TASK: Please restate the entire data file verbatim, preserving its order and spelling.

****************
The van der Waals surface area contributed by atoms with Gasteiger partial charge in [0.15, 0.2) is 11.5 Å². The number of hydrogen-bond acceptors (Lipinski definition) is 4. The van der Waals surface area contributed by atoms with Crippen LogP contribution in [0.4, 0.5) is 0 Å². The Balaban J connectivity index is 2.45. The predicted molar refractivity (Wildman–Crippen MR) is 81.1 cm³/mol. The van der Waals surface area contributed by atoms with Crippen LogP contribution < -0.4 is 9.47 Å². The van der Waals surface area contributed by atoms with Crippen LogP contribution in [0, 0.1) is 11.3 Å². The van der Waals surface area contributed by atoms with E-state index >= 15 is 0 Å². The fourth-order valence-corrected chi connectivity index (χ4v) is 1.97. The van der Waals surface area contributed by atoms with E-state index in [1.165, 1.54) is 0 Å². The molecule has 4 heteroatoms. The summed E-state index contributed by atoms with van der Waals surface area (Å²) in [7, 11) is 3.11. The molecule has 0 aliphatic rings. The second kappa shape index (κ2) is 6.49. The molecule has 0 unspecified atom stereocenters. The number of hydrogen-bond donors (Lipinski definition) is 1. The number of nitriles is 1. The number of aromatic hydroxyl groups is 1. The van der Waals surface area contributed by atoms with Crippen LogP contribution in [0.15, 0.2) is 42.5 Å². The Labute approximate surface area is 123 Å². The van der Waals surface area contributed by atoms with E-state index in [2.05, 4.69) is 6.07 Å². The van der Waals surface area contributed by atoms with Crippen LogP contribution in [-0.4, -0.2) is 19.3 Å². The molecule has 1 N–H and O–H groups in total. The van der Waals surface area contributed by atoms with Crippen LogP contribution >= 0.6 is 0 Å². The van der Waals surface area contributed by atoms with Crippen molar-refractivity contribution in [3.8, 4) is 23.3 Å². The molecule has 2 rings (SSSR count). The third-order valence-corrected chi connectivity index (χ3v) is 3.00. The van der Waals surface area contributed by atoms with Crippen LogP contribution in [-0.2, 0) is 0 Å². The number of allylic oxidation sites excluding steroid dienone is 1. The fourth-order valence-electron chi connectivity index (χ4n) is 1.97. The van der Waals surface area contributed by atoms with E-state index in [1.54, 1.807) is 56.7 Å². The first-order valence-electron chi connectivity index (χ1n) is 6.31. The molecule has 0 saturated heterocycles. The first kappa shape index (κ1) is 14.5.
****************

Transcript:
The van der Waals surface area contributed by atoms with Gasteiger partial charge in [0.15, 0.2) is 11.5 Å². The number of hydrogen-bond acceptors (Lipinski definition) is 4. The van der Waals surface area contributed by atoms with Crippen LogP contribution in [0.4, 0.5) is 0 Å². The Balaban J connectivity index is 2.45. The predicted molar refractivity (Wildman–Crippen MR) is 81.1 cm³/mol. The van der Waals surface area contributed by atoms with Crippen LogP contribution < -0.4 is 9.47 Å². The van der Waals surface area contributed by atoms with Crippen LogP contribution in [0, 0.1) is 11.3 Å². The van der Waals surface area contributed by atoms with E-state index >= 15 is 0 Å². The fourth-order valence-corrected chi connectivity index (χ4v) is 1.97. The van der Waals surface area contributed by atoms with E-state index in [1.165, 1.54) is 0 Å². The molecule has 4 heteroatoms. The summed E-state index contributed by atoms with van der Waals surface area (Å²) in [7, 11) is 3.11. The molecule has 0 aliphatic rings. The second kappa shape index (κ2) is 6.49. The molecule has 0 unspecified atom stereocenters. The number of hydrogen-bond donors (Lipinski definition) is 1. The number of nitriles is 1. The number of aromatic hydroxyl groups is 1. The van der Waals surface area contributed by atoms with Crippen LogP contribution in [0.15, 0.2) is 42.5 Å². The Labute approximate surface area is 123 Å². The van der Waals surface area contributed by atoms with E-state index in [2.05, 4.69) is 6.07 Å². The van der Waals surface area contributed by atoms with Crippen LogP contribution in [-0.4, -0.2) is 19.3 Å². The molecule has 1 N–H and O–H groups in total. The van der Waals surface area contributed by atoms with Crippen LogP contribution >= 0.6 is 0 Å². The van der Waals surface area contributed by atoms with Crippen molar-refractivity contribution in [3.8, 4) is 23.3 Å². The molecule has 2 rings (SSSR count). The third-order valence-corrected chi connectivity index (χ3v) is 3.00. The van der Waals surface area contributed by atoms with Crippen LogP contribution in [-0.2, 0) is 0 Å². The number of allylic oxidation sites excluding steroid dienone is 1. The fourth-order valence-electron chi connectivity index (χ4n) is 1.97. The van der Waals surface area contributed by atoms with E-state index in [1.54, 1.807) is 56.7 Å². The first-order valence-electron chi connectivity index (χ1n) is 6.31. The molecule has 0 saturated heterocycles. The first kappa shape index (κ1) is 14.5.